Editing genomes with TALENs and ZFNs
All of the systems described below have a major advantage over traditional gene targeting, in that mRNA containing the instructions to build the protein can be injected directly into a developing embryo.
This negates the need to use embryonic stem cells, which means that the technology can be used for a variety of different species.
Zinc finger nucleases
Zinc Fingers are proteins that bind specifically to groups of three bases of DNA. They can be engineered together like building blocks to recognise a DNA sequence of interest
ZFNs act in pairs like handles on a pair of scissors, with a special enzyme called Fok I acting as the blade in the middle. The Fok I acts on the DNA, causing a double stranded break (DSB) and cutting the DNA.
ZFNs were first successfully reported at editing genes in fruit flies (Drosophila) and zebrafish in 2008.
Zinc Finger Nucleases are not without their drawbacks, however. They are very difficult to produce as the blocks can interfere with each other, and can be very expensive at several thousand dollars each. They also suffer a lot from 'off target effects', where the scissors cut the genome in places over than the one intended.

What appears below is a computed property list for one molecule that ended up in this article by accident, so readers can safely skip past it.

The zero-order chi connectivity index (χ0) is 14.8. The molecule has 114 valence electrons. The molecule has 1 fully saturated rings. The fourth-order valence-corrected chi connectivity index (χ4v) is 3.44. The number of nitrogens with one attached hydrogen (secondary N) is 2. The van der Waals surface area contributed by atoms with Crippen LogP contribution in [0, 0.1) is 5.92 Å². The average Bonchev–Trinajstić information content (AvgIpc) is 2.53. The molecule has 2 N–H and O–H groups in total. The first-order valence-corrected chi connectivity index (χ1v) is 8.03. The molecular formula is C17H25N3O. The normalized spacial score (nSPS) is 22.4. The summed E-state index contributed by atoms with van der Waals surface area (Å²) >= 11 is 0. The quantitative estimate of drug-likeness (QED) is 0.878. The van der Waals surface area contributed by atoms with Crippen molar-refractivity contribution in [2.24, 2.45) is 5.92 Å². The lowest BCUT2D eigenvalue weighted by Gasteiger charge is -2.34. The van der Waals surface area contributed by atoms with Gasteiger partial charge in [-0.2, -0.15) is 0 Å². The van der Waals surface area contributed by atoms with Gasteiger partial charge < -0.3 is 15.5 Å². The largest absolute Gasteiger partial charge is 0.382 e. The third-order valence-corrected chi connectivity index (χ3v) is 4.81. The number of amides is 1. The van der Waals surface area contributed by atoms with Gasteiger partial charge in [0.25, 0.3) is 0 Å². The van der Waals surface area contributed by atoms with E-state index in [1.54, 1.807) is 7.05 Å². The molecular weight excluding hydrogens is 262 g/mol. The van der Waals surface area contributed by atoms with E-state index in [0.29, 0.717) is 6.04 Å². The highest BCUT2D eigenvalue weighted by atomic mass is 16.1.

TALENs are similar to ZFNs in that they use proteins fused to Fok I to bind to specific sequences of DNA and then cut it at a defined point.
The proteins used are called TALEs, and bind specifically to one base pair instead of three.
They are much cheaper than ZFNs, costing a few hundred dollars compared to several thousand.
TALENs were first described in 2009, but modified to work more easily in the chains needed for genome editing in 2011.
ZFNs and TALENs have recently been superceded by an even easier to use and cheaper technology - a system borrowed from nature, called CRISPR.
CRISPR is an acronym for Clustered Regularly Interspaced Short Palindromic Repeats, and is pronounced 'crisper'.
CRISPR and Cas in nature - a bacterial immune system
Like us, bacteria get attacked by viruses and have to fight off infection. To do this, they create a memory of the infection by incorporating small parts of the viral DNA into their own genome! They achieve this by using a special type of enzymes, called Cas (CRISPR-Associated) proteins. The process consists of three parts and is described below:
A new strain of virus infects a cell.
Cas1 proteins bind to the viral DNA, creating a 'spacer' sequence specific to the invader.
The spacer DNA is then incorporated into the growing CRISPR array, which forms a memory of past infections.
This array is transcribed and processed into small CRISPR RNAs (crRNA).
The crRNA forms a complex with a different type of Cas protein, creating a programmed pair of scissors.
Upon a re-infection with a known virus, the Cas complex recognises the viral DNA from the crRNA sequence and binds to it.
The Cas complex cuts the viral DNA, stopping it from functioning.
To prevent the Cas9 from cutting the CRISPR region itself, it requires the viral DNA sequence after the spacer to be 'NGG' (where N is any base) in order to work. This called the protospacer-adjacent motif (PAM) site, and differs between species of bacteria.
This limits the capacity of the system to roughly one binding site every 8bp, but in a mammalian genome of 3.4bn bases, that's over 400 million potential editing sites!